Events that occurred in early Melbourne 1880-1900 as outlined in Museums Victoria's Melbourne Story exhibition.
In 1880, Melbourne was home to an international exhibition, marking its new place on the world stage. The new Royal Exhibition Building was a powerful symbol of its booming economy and confidence. New suburbs burgeoned, land prices sky-rocketed, grand commercial buildings and imposing mansions sprang up round the city. Melbourne took a leading role in the movement towards federation, hosting the Australasian Federation Conference in 1890.
Melbourne was now a city larger than most European capitals, and money was poured into the lavish decoration of banks, hotels and coffee palaces. One of the chief delights of the city was the rainbow-arched Coles Book Arcade, a colourful, joyous place in the city centre where patrons could read as long as they liked without pressure to buy. Some of the chief attractions of the Arcade, including the Coles Little Men and the Mechanical Hen, are shown in the exhibition.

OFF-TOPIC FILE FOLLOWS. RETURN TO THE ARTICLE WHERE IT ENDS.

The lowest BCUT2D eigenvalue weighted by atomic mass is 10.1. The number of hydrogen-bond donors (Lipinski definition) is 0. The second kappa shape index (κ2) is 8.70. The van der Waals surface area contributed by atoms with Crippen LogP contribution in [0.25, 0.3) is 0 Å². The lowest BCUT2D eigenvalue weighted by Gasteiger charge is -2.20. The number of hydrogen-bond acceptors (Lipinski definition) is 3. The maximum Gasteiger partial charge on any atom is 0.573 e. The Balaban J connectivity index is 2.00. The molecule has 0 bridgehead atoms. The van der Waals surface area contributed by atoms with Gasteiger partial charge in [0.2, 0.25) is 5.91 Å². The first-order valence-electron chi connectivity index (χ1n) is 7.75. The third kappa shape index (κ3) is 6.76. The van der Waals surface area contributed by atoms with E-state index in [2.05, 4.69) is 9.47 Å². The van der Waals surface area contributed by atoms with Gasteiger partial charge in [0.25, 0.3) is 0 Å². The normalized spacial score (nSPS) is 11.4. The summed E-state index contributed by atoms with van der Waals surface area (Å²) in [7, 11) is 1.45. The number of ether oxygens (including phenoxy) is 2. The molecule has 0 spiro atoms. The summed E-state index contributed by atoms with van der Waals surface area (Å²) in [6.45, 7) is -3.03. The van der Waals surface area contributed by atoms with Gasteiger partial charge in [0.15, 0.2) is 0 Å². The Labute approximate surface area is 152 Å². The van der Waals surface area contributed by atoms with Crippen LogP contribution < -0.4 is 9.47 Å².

In 1891, however, the economy crashed. Its massive expansion had been in no small part fuelled by land speculation; now it was replaced by Victoria's worst depression. Banks collapsed, unemployment bit deep, and families were evicted from their homes and torn apart by poverty. Soup kitchens appeared to feed the city's poor, and marches on Parliament by thousands of unemployed workers replaced the grand parades of the previous decade. Representatives of the Aboriginal mission at Coranderrk petitioned the government for the right to come and go freely and "not to be bound down by the protection of the board" (that is, the Central Board for the Protection of the Aborigines).
The area of the exhibition recreating life in Little Lonsdale St in the 1890's introduces students to what has been revealed of the city's past through historical archaeology. It also opens a window on the flip side of Marvellous Melbourne - overcrowded, struggling, multi-cultural (long before the term was coined), and teeming with life - and -death.